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Red Hook Catches the Wave

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Businesses are also beginning to find Red Hook attractive. The California-based Valencia movie studio wanted to buy the old Revere sugar works, only to be outbid. The Park Slope Brewing Company brought its beer-making operation from Park Slope to Van Dyke Street in 1997 and set up, in the words of owner Stephen Deptula, a "bona fide regional craft brewery," supplying specialty beers made in Red Hook to the five boroughs. Deptula is planning to open a taproom and food-service establishment with a brick oven for thin-crust pizza.

"I think Fairway would be a fabulous thing," says Deptula. "Thousands of people in the neighborhood would get jobs."

O'Connell's supporters feel he speaks their language. Emma Broughton, a redoubtable woman who raised her children in the Red Hook Houses and toiled for years to keep the projects' residents safe and productive, would happily shop at the Fairway instead of the lackluster Big R. But more important, she says, "I would like to see that building be commercial. It brings jobs in, and we need jobs."

Fairway will provide more than 200 union jobs, O'Connell says, in addition to training local labor (as the owners have done in their hugely successful West Side Highway branch in Harlem). The high-tech outfits also intend to provide opportunities, particularly for local kids.

David Sneddon of Fairway describes his project in glowing terms. He says that in addition to training neighborhood people, his Harlem business packages family meals for people on food stamps, organizes transport for the elderly, and donates to organizations such as City Harvest. He thinks 480-500 is the perfect location. "I love the quaintness of the building," he says, "and I love what you can do there."

O'Connell's opponents remain skeptical. Where's the promised park? Everything takes time on the waterfront, O'Connell insists, because everything involves multiple agencies, multiple permits. After so many years in Red Hook, why doesn't he have more local people working at the businesses on his properties? "With employing local people, you have to go step by step," he says. Why has he been so slow to build housing on all those lots he owns? He explains in detail the problems of funding and construction in Red Hook, and then, if you give him a minute, he waxes eloquent about all the grand plans he's hatching -- for a public fishing jetty, a boardwalk, extending the trolley tracks.

When it was a question of fighting for the community's very survival, all these issues could be put aside. Now they're inescapable. Wally Bazemore, a Vietnam veteran and community activist who lives in the Red Hook Houses, speaks for many when he says, shaking his head, "Greg and John have been going at each other for years. Two titans swinging at each other. It's a waste of energy. They are both an asset to the community." Maybe, but nobody's talking compromise.

"Fairway's going in there," O'Connell insists. But his proposal has to be publicly reviewed by Community Board 6 and then by the City Council. This means going up against Rodriguez, who has made it clear that he can -- and will -- block any vote in favor of the sale. "It's just not going to happen," Rodriguez counters. "To me, 480-500 is not the issue. The issue is Red Hook's future."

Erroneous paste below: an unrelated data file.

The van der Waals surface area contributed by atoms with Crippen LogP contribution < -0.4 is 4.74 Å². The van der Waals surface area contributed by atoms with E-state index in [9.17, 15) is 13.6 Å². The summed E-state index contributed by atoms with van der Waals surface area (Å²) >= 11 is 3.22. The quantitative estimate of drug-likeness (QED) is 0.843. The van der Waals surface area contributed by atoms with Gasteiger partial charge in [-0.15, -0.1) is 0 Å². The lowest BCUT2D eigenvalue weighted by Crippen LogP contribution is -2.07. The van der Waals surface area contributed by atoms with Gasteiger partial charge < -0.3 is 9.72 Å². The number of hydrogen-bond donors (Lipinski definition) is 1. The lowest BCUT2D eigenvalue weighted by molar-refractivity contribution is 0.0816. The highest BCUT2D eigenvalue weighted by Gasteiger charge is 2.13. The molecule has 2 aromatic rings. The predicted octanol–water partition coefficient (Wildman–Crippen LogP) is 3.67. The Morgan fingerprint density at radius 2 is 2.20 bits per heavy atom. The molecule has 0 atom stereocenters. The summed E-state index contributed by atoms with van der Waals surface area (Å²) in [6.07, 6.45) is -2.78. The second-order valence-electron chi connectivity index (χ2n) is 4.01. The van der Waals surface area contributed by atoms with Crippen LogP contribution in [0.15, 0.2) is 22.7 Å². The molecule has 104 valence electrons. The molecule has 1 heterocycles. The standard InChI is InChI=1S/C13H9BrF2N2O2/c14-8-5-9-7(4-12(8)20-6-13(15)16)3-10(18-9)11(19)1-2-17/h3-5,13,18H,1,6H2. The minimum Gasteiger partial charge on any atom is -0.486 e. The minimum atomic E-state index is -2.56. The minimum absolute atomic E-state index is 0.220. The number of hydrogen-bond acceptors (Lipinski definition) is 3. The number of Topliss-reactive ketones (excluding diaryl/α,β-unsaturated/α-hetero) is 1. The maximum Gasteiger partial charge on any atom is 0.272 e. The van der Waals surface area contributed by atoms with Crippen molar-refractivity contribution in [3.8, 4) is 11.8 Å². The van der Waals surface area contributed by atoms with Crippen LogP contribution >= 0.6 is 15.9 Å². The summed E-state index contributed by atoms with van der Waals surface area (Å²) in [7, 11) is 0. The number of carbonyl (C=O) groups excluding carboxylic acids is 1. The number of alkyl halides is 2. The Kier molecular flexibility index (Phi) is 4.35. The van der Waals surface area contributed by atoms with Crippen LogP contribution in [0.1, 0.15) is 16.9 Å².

When he looks at that future, the councilman sees ferries linking it to Governors Island, which is just a narrow stretch of water away, and for which the state has just announced plans to build a mix of public and private works, including hotels and cultural facilities. And he sees housing in 480-500 as the key to it all: "If people lived in it, the mind-set would change." Although he's sympathetic to the artists, Rodriguez wants mixed housing in there. He knows that would be more costly (nonartists usually want their space divided up into rooms, each of which is required to have adequate light and air, and that means constructing interior air shafts or courtyards), but he's undeterred. "Quite a few developers have told me that it can work," he says.

A very ambitious politician who's currently popular with constituents for his aggressive stance against the garbage, Rodriguez has staked his future on the principle of public access to the Red Hook waterfront. "It's a political fight for me," he says. "Greg is powerful politically. But he still has to learn to share."

Rodriguez recently told Fairway that another site was available with better parking and access, minimal environmental impact, and no community opposition. (The site, which Rodriguez didn't specify at the time, is leased by the Big R supermarket, across from the Red Hook Houses.) Sneddon turned him down without asking for particulars, and admits he's not interested in another site. "If the community doesn't want us, we won't buy there." That attitude infuriates Rodriguez. "Now I am extremely upset," says Rodriguez. "It was never about Red Hook. It was always about acquiring a piece of real estate."

Red Hook is attracting lots of attention these days from would-be homeowners, aspiring entrepreneurs looking for space, and assorted urban planners mulling the future of the waterfront. With the garbage war won, the troubles of peacetime have begun. No one person or entity can control this place anymore -- whether it be the mob, the city planners, or a wealthy developer. Says Neal, "We don't have one guy who rules. It's time for other people to step up and make this the community it can be."


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